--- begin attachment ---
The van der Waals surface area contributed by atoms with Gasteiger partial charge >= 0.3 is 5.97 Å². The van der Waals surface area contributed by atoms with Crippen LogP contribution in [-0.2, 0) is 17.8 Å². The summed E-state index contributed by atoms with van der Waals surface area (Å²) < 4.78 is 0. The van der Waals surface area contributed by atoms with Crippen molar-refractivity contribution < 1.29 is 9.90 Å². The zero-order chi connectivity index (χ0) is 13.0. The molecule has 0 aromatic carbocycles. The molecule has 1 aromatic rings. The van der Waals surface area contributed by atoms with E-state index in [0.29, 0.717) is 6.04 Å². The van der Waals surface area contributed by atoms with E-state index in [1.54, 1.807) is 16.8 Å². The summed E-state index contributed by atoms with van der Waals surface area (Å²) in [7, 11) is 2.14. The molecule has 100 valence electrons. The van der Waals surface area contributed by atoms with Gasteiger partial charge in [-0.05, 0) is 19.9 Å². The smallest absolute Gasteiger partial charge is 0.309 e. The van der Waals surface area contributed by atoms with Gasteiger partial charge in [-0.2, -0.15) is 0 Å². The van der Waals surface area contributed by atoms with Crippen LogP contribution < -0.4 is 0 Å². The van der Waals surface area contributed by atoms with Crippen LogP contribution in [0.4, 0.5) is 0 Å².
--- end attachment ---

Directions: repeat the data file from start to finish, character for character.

The van der Waals surface area contributed by atoms with Gasteiger partial charge >= 0.3 is 5.97 Å². The van der Waals surface area contributed by atoms with Crippen LogP contribution in [-0.2, 0) is 17.8 Å². The summed E-state index contributed by atoms with van der Waals surface area (Å²) < 4.78 is 0. The van der Waals surface area contributed by atoms with Crippen molar-refractivity contribution < 1.29 is 9.90 Å². The zero-order chi connectivity index (χ0) is 13.0. The molecule has 0 aromatic carbocycles. The molecule has 1 aromatic rings. The van der Waals surface area contributed by atoms with E-state index in [0.29, 0.717) is 6.04 Å². The van der Waals surface area contributed by atoms with E-state index in [1.54, 1.807) is 16.8 Å². The summed E-state index contributed by atoms with van der Waals surface area (Å²) in [7, 11) is 2.14. The molecule has 100 valence electrons. The van der Waals surface area contributed by atoms with Gasteiger partial charge in [-0.05, 0) is 19.9 Å². The smallest absolute Gasteiger partial charge is 0.309 e. The van der Waals surface area contributed by atoms with Gasteiger partial charge in [-0.2, -0.15) is 0 Å². The van der Waals surface area contributed by atoms with Crippen LogP contribution < -0.4 is 0 Å². The van der Waals surface area contributed by atoms with Crippen LogP contribution in [0.4, 0.5) is 0 Å².